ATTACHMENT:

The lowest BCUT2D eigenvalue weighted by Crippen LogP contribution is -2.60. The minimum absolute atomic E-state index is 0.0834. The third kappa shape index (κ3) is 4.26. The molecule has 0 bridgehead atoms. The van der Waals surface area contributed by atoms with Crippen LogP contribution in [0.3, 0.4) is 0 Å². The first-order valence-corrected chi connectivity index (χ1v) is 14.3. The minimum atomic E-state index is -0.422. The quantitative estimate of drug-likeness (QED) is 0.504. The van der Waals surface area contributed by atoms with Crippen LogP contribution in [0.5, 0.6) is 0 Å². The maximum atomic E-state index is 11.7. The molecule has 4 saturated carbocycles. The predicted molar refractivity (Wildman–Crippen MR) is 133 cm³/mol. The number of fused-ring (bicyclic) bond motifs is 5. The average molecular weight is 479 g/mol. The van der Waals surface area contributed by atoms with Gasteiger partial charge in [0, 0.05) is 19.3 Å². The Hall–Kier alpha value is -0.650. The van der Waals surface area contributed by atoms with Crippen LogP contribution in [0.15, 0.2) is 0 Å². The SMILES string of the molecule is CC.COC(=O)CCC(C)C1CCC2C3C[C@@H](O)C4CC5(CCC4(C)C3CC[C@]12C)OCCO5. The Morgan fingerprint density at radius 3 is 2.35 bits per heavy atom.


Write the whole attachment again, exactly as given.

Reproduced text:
The lowest BCUT2D eigenvalue weighted by Crippen LogP contribution is -2.60. The minimum absolute atomic E-state index is 0.0834. The third kappa shape index (κ3) is 4.26. The molecule has 0 bridgehead atoms. The van der Waals surface area contributed by atoms with Crippen LogP contribution in [0.3, 0.4) is 0 Å². The first-order valence-corrected chi connectivity index (χ1v) is 14.3. The minimum atomic E-state index is -0.422. The quantitative estimate of drug-likeness (QED) is 0.504. The van der Waals surface area contributed by atoms with Crippen LogP contribution in [0.5, 0.6) is 0 Å². The maximum atomic E-state index is 11.7. The molecule has 4 saturated carbocycles. The predicted molar refractivity (Wildman–Crippen MR) is 133 cm³/mol. The number of fused-ring (bicyclic) bond motifs is 5. The average molecular weight is 479 g/mol. The van der Waals surface area contributed by atoms with Gasteiger partial charge in [0, 0.05) is 19.3 Å². The Hall–Kier alpha value is -0.650. The van der Waals surface area contributed by atoms with Crippen LogP contribution in [0.15, 0.2) is 0 Å². The SMILES string of the molecule is CC.COC(=O)CCC(C)C1CCC2C3C[C@@H](O)C4CC5(CCC4(C)C3CC[C@]12C)OCCO5. The Morgan fingerprint density at radius 3 is 2.35 bits per heavy atom.